Along with the recently announced Health Surcharge, the United Kingdom has announced a series of amendments to its immigration rules, many of which will impact South Africans and most of which will begin to come into effect as soon as April 2015.
The UK Government says most of these visa application changes are aimed at ensuring the UK is “open for business, while tightening some of the visa routes which were open to misuse in the past.”
Changes for tourists and short term visitors
From April, the UK will introduce a simplified visit visa system for those wishing to visit on a short trip. Currently there are 15 different types of visit visas available for short-term visitors. This will be whittled done to just four.
This is intended to make it easier for travellers to understand which visa to apply for.
The new visit visas will be accompanied by revised and shortened more user-friendly Immigration Rules and guidance to make the system for people visiting Britain clearer to applicants.
In its announcement the UK Govt said “the requirements for entering the UK will be the same, but rules and guidance are being simplified to help applicants avoid unwittingly falling foul of the UK’s Immigration Rules.”
The student visitor route will also be rebranded into a new short-term study route for those whose main purpose is to study short courses. There will be no changes to the entry requirements for these people.
Biometric Residence Permits (BRP)
The UK will introduce biometric residence permits for those applying to settle in the UK, as well as students and workers applying for a longer stay visa. This is in line with European regulations.
Applicants will receive a 30-day ‘vignette sticker’ in their passport instead of a vignette with the full grant of leave…and will then be required to collect their Biometric Residence Permit from a post office within ten days of arrival in the UK.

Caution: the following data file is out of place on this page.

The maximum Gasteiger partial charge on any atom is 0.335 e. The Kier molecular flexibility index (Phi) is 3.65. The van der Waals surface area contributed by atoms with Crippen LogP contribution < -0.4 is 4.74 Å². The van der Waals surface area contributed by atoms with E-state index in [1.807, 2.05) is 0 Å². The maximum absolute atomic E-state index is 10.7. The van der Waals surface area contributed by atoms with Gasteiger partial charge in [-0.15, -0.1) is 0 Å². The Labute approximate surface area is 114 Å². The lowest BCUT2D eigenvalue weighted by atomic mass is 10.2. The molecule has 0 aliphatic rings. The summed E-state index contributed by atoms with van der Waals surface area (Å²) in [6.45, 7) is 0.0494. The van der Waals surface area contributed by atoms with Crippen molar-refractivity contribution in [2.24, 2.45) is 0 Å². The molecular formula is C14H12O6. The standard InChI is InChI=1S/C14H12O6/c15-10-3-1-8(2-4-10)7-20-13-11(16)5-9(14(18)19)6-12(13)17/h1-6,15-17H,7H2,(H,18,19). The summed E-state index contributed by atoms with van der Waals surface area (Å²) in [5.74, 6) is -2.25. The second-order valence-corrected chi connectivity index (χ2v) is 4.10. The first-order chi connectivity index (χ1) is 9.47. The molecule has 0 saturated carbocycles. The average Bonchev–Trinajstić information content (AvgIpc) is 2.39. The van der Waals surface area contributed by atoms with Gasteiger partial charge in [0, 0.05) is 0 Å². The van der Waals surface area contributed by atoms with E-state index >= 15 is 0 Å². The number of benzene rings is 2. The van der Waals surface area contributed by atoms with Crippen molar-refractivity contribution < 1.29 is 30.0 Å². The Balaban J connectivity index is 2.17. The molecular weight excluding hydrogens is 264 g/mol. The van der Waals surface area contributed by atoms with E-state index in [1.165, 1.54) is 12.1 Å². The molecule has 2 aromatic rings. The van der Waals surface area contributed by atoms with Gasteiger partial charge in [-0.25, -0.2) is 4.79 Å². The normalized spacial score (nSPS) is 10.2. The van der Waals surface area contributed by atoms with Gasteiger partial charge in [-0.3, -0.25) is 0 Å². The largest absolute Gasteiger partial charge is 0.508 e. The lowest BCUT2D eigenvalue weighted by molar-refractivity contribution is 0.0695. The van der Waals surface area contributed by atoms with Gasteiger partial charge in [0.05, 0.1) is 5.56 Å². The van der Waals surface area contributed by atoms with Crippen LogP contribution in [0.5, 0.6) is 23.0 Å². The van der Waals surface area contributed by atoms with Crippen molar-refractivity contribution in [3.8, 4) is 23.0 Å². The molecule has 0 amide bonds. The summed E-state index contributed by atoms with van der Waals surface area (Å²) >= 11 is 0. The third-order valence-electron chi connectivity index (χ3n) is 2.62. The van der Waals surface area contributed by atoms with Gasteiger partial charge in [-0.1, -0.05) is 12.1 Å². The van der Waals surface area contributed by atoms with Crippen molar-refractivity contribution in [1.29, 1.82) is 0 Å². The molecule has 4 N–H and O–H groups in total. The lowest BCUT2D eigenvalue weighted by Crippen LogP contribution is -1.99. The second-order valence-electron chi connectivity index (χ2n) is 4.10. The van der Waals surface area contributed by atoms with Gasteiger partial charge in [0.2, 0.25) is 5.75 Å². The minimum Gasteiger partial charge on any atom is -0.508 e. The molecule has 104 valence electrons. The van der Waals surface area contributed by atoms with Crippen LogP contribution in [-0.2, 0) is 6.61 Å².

The card can then be used as proof of your right to work, study and access public services in the UK.
Although you will not be required to carry it at all times – you will need to present it when travelling in and out of the UK, along with a valid travel document, such as a passport.
All applicants, apart from those under the age of five are required to give their biometrics. These will be scans of all fingerprints and a digital photograph. Applicants who are under six are not required to provide their fingerprints, but will still have to provide a photograph.
The rollout of the Permits is in four phases with South Africa falling in to the ‘Rest of World’ final phase that begins on 31 July 2015.
Secure English Language test providers
From 6 April, those who are required to take a secure English language test (SELT) as part of their visa application will need to use a new test provider.
Two new providers have been selected to deliver SELTs and will replace the current providers from 6 April 2015. The two new test providers are:
- IELTS Secure English Language Testing Consortia (for visa customers applying outside or inside the UK) and
- Trinity College London (for customers applying in the UK only)
If you’re outside the UK and need to book a test, there will be more info available on the IELTS website later this month.
Changes for business and work
A number of changes will be made to the Tier 1 and 2 business and work visa routes. These include waiving the Tier 2 ‘cooling-off period’ for short-term grants of 3 months or less, giving firms the ability to sponsor interns and bring them back to the UK for a permanent job within a year.
This change will also help global firms who need to send some staff to the UK for short periods each year.
Introduction of health surcharge
As reported last week…from 6 April South Africans (and all non-European Economic Area nationals) who apply to go to the UK to work, study or join family for a period of more than 6 months will need to pay a health surcharge. The surcharge will be set at £150 per year for students and £200 per year for all other temporary visa and immigration applications made overseas and in the UK. Those who have paid the surcharge or are exempt will be able to access the National Health Service (NHS) in the same way as a permanent UK resident. Please see more details about the UK Health Surcharge here.